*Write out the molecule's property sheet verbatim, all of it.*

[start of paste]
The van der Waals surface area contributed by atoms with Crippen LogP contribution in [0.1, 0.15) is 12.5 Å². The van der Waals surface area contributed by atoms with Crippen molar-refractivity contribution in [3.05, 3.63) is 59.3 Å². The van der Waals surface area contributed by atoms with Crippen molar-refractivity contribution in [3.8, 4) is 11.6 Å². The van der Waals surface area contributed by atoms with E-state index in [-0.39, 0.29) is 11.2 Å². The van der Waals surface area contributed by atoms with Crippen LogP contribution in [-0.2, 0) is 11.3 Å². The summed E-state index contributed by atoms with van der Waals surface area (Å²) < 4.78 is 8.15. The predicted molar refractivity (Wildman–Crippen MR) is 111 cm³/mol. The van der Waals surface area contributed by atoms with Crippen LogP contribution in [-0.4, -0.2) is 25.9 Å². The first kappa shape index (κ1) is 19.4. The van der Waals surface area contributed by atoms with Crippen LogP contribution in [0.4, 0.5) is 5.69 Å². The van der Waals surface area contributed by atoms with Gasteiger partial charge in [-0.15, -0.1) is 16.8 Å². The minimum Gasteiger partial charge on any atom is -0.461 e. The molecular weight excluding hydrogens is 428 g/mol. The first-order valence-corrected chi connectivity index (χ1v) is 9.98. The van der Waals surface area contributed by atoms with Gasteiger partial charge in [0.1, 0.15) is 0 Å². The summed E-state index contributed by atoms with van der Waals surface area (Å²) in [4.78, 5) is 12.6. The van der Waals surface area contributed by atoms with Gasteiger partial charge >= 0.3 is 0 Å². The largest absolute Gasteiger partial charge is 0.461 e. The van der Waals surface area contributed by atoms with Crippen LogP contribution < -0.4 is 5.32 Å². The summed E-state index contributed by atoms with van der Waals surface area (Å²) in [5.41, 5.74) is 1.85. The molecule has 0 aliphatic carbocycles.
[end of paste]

The van der Waals surface area contributed by atoms with Crippen LogP contribution in [0.1, 0.15) is 12.5 Å². The van der Waals surface area contributed by atoms with Crippen molar-refractivity contribution in [3.05, 3.63) is 59.3 Å². The van der Waals surface area contributed by atoms with Crippen molar-refractivity contribution in [3.8, 4) is 11.6 Å². The van der Waals surface area contributed by atoms with E-state index in [-0.39, 0.29) is 11.2 Å². The van der Waals surface area contributed by atoms with Crippen LogP contribution in [-0.2, 0) is 11.3 Å². The summed E-state index contributed by atoms with van der Waals surface area (Å²) < 4.78 is 8.15. The predicted molar refractivity (Wildman–Crippen MR) is 111 cm³/mol. The van der Waals surface area contributed by atoms with Crippen LogP contribution in [-0.4, -0.2) is 25.9 Å². The first kappa shape index (κ1) is 19.4. The van der Waals surface area contributed by atoms with Crippen LogP contribution in [0.4, 0.5) is 5.69 Å². The van der Waals surface area contributed by atoms with Gasteiger partial charge in [-0.15, -0.1) is 16.8 Å². The minimum Gasteiger partial charge on any atom is -0.461 e. The molecular weight excluding hydrogens is 428 g/mol. The first-order valence-corrected chi connectivity index (χ1v) is 9.98. The van der Waals surface area contributed by atoms with Gasteiger partial charge in [0.1, 0.15) is 0 Å². The summed E-state index contributed by atoms with van der Waals surface area (Å²) in [4.78, 5) is 12.6. The van der Waals surface area contributed by atoms with Gasteiger partial charge >= 0.3 is 0 Å². The largest absolute Gasteiger partial charge is 0.461 e. The van der Waals surface area contributed by atoms with Crippen LogP contribution < -0.4 is 5.32 Å². The summed E-state index contributed by atoms with van der Waals surface area (Å²) in [5.41, 5.74) is 1.85. The molecule has 0 aliphatic carbocycles.